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Not brass bands

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  • Tony Standish
    Good day Dave and others Lovely to see John Kendall get a mention. That tiny basement beneath Dobell s kept me afloat for years, flogging review copies from
    Message 1 of 7 , Feb 3, 2011
      Good day Dave and others

      Lovely to see John Kendall get a mention.
      That tiny basement beneath Dobell's kept me afloat for years, flogging review copies from the Journal for a few shiilings each - mind you, much of it went for pints around the corner at a pub in Shaftesbury Avenue.
      He was a lovely man, and I spent many hours taping his 78s before he moved into the Hammersmith flat we were vacating prior to retuning to Australia in '63.
      Record retailers should have a Hall of Fame - Kendal, Pete Russell, Dave Carey, Norman Pierce, Koester and, of course, Doug Dobell are a few who spring to mind
      The brass band discussion is great, but I do take exception to anyone rubbishing the Mulligan band - Melly's "Waiting for a train" is one of my all-time favourite records!
      Tony Standish



      [Non-text portions of this message have been removed]
    • Howard Rye
      And Marili Morden. You would probably be interested in Cary Ginell¹s book Hot Jazz For Sale: Hollywood¹s Jazz Man Record Shop, published through lulu.com
      Message 2 of 7 , Feb 3, 2011
        And Marili Morden.

        You would probably be interested in Cary Ginell¹s book Hot Jazz For Sale:
        Hollywood¹s Jazz Man Record Shop, published through lulu.com last year.
        Certainly recommendable to anyone interested in the West Coast scene in the
        40s and 50s.

        on 03/02/2011 12:41, Tony Standish at mojohand@... wrote:

        >
        >
        >
        >
        >
        > Good day Dave and others
        >
        > Lovely to see John Kendall get a mention.
        > That tiny basement beneath Dobell's kept me afloat for years, flogging review
        > copies from the Journal for a few shiilings each - mind you, much of it went
        > for pints around the corner at a pub in Shaftesbury Avenue.
        > He was a lovely man, and I spent many hours taping his 78s before he moved
        > into the Hammersmith flat we were vacating prior to retuning to Australia in
        > '63.
        > Record retailers should have a Hall of Fame - Kendal, Pete Russell, Dave
        > Carey, Norman Pierce, Koester and, of course, Doug Dobell are a few who spring
        > to mind
        > The brass band discussion is great, but I do take exception to anyone
        > rubbishing the Mulligan band - Melly's "Waiting for a train" is one of my
        > all-time favourite records!
        > Tony Standish
        >
        > [Non-text portions of this message have been removed]
        >
        >
        >
        >
        >


        Howard Rye, 20 Coppermill Lane, London, England, E17 7HB
        howard@...
        Tel/FAX: +44 20 8521 1098




        [Non-text portions of this message have been removed]
      • ALAN BOND
        Hi Tony,                 My take on the Mulligan band is that they were not as conistent as many would like. Whatever you think of him there was
        Message 3 of 7 , Feb 3, 2011
          Hi Tony,
                          My take on the Mulligan band is that they were not as conistent as many would like. Whatever you think of him there was certainly never a dull moment with Mick Mulligan about but he never seemed to be aware of the effect he had on people, unlike the often sour Ruby Braff  who was once told by the inimitable Sandy Brown to 'try eating some o' them chips you have on yer shoulder' but oh, that beautiful cornet playing of his was so silky and mesmerising I could listen to it for ever.

                          We used to meet up with John Kendall on a regular basis (usually Saturday lunchtime after Dobell's closed for the day) and the favourite watering hole was 'The Scots Hoose' by the Cambridge Theatre. We found we had a willing landlord and were able to imbibe until opening time at five. When John had his own shop, business was, to put it mildly, slow and he used to sit in the pub opposite watching for customers and if any appeared he would run over and open up for them to browse before returning to his alcove in the boozer. A lovely way to run a shop.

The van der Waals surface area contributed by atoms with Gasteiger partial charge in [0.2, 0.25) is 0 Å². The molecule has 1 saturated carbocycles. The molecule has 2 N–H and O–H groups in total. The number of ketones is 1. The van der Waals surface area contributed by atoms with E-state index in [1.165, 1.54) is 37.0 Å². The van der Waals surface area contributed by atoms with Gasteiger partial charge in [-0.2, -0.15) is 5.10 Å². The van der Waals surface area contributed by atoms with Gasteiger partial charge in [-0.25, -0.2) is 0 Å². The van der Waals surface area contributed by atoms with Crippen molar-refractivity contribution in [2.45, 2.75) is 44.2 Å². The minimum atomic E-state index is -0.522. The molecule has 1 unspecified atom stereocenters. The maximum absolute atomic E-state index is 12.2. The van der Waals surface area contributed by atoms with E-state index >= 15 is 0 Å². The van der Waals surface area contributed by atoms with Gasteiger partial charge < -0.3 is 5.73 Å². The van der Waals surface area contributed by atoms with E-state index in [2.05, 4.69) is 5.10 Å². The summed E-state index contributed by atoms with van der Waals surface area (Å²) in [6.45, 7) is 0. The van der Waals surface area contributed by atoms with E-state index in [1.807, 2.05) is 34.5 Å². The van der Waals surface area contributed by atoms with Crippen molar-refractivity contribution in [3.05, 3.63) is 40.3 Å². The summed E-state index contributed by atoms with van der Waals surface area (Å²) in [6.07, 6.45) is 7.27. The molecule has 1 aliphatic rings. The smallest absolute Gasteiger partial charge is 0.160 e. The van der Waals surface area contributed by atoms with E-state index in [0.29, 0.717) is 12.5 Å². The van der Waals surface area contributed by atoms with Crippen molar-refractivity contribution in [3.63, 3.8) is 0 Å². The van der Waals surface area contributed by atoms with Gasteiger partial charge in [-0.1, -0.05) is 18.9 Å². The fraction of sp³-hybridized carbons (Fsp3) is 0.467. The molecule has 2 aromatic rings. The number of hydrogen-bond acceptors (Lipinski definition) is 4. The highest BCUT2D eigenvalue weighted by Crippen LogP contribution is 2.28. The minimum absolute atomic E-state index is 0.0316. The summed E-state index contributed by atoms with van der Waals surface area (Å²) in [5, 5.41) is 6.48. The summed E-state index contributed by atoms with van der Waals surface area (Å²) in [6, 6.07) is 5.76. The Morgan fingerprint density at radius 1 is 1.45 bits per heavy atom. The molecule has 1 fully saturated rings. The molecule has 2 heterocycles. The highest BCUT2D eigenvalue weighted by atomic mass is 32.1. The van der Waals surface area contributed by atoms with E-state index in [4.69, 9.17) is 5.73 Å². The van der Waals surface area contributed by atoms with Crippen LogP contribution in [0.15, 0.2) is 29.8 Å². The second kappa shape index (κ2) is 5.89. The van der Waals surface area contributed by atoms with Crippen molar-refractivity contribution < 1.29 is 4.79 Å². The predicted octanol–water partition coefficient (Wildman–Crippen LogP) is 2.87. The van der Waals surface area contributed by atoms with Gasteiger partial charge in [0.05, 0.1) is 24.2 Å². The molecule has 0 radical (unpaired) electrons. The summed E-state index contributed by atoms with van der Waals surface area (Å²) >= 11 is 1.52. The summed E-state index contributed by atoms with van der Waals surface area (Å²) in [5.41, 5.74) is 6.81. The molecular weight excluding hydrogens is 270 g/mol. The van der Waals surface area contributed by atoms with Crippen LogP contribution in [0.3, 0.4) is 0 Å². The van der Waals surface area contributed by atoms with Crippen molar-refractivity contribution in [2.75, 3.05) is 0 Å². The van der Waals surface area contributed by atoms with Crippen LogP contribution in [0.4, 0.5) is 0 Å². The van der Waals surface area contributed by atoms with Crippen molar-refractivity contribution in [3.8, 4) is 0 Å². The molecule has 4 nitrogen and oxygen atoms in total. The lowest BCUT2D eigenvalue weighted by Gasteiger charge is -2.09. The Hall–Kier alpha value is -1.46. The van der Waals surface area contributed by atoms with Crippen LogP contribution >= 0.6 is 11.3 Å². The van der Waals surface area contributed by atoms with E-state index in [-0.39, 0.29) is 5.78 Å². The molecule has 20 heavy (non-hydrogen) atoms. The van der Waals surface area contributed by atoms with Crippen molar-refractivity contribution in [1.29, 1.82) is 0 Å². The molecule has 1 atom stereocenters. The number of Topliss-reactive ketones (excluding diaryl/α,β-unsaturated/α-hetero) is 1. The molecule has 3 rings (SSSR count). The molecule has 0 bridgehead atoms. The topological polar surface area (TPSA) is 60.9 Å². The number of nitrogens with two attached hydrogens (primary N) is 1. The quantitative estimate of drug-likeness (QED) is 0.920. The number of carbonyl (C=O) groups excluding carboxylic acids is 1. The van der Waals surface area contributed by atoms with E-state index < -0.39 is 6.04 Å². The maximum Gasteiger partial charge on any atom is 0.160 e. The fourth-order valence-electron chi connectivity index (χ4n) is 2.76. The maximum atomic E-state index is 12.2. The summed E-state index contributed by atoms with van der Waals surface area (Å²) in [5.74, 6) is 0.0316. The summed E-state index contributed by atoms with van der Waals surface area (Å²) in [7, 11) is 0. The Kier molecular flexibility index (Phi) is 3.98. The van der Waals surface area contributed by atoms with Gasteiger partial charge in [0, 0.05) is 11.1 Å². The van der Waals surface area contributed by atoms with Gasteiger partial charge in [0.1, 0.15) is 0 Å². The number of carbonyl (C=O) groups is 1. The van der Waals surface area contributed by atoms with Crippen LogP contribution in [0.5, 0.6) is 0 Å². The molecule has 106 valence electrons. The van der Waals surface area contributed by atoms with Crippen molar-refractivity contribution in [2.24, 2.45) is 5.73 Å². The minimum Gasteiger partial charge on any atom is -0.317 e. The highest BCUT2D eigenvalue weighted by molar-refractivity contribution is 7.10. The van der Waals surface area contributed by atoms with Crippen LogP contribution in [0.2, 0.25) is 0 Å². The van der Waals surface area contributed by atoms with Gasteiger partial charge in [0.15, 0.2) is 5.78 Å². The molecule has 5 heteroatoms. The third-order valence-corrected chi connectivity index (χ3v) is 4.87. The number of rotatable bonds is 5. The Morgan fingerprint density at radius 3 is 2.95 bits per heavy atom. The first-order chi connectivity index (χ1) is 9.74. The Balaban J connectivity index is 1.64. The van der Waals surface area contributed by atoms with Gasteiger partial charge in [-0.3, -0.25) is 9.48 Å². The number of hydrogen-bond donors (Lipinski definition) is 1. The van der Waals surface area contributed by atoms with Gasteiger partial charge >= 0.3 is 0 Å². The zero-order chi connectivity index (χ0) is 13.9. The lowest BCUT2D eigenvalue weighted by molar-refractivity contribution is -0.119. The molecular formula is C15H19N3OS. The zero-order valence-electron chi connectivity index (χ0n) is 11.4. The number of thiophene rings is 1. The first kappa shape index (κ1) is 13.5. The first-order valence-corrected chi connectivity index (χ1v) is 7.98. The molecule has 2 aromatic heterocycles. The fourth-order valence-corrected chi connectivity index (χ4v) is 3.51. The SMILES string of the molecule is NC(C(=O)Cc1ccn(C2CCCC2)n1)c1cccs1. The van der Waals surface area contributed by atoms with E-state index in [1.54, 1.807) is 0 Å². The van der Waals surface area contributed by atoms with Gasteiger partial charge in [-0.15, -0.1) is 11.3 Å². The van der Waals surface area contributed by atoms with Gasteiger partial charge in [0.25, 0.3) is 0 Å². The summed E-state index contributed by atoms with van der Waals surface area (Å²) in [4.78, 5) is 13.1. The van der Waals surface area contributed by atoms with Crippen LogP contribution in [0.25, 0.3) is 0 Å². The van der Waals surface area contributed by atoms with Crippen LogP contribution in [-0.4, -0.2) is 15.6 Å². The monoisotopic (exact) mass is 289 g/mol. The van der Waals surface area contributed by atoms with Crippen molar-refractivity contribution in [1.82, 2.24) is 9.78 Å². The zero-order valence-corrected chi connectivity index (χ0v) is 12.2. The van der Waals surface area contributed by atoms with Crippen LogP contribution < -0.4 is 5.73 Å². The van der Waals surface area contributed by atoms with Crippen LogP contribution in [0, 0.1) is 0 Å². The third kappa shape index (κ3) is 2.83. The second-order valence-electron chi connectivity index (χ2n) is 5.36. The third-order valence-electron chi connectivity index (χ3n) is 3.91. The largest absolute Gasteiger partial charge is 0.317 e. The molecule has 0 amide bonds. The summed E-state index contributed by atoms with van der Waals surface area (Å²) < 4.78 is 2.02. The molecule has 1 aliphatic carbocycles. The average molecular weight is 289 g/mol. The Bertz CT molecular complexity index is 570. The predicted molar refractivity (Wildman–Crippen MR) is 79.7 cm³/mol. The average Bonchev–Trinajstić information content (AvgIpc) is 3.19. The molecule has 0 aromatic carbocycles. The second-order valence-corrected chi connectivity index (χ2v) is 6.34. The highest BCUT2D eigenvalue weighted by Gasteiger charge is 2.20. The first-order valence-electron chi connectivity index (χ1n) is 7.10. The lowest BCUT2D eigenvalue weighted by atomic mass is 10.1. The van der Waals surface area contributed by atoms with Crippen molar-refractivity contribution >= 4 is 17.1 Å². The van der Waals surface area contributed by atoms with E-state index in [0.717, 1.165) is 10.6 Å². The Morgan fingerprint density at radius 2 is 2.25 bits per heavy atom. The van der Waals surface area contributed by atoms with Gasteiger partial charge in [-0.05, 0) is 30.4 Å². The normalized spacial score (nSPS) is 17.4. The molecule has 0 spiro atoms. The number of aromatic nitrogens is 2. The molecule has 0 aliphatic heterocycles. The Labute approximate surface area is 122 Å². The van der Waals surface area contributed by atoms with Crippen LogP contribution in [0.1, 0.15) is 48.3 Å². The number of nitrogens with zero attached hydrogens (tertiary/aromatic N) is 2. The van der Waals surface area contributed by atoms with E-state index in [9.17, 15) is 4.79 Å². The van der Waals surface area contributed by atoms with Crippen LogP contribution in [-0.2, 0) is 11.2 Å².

Many, many years ago John lived in the flats over the top of the shops where Dobell's was situated before everything was redeveloped and if I remember correctly he had a live in lady friend who went by the name of Pascalle whs was, and may still be for all I know, French and rather volatile. He returned to the flat after a Saturday afternoon session very, very late for some event or function about which he had forgotten and the lady's gallic temperament disposed her to throw him down two flights of stairs and break his arm. He was of the opinion that it would have hurt a lot more if he had been sober. That was John, ever the laid back pragmatist from (latterly) Belsize Park.

          TTFN - 007

          --- On Thu, 3/2/11, Tony Standish <mojohand@...> wrote:

          From: Tony Standish <mojohand@...>
          Subject: [RedHotJazz] Not brass bands
          To: RedHotJazz@yahoogroups.com
          Date: Thursday, 3 February, 2011, 12:41

          Good day Dave and others

          Lovely to see John Kendall get a mention.
          That tiny basement beneath Dobell's kept me afloat for years, flogging review copies from the Journal for a few shiilings each - mind you, much of it went for pints around the corner at a pub in Shaftesbury Avenue.
          He was a lovely man, and I spent many hours taping his 78s before he moved into the Hammersmith flat we were vacating prior to retuning to Australia in '63.
          Record retailers should have a Hall of Fame - Kendal, Pete Russell, Dave Carey, Norman Pierce, Koester and, of course, Doug Dobell are a few who spring to mind
          The brass band discussion is  great, but I do take exception to anyone rubbishing the Mulligan band - Melly's "Waiting for a train" is one of my all-time favourite records!
          Tony Standish



          [Non-text portions of this message have been removed]



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          [Non-text portions of this message have been removed]
        • Robert
          My copy of this well-researched, and apparently self-published, book arrived this week. It contains generous extracts from Dave Stuart s letters to Bill
          Message 4 of 7 , Feb 11, 2011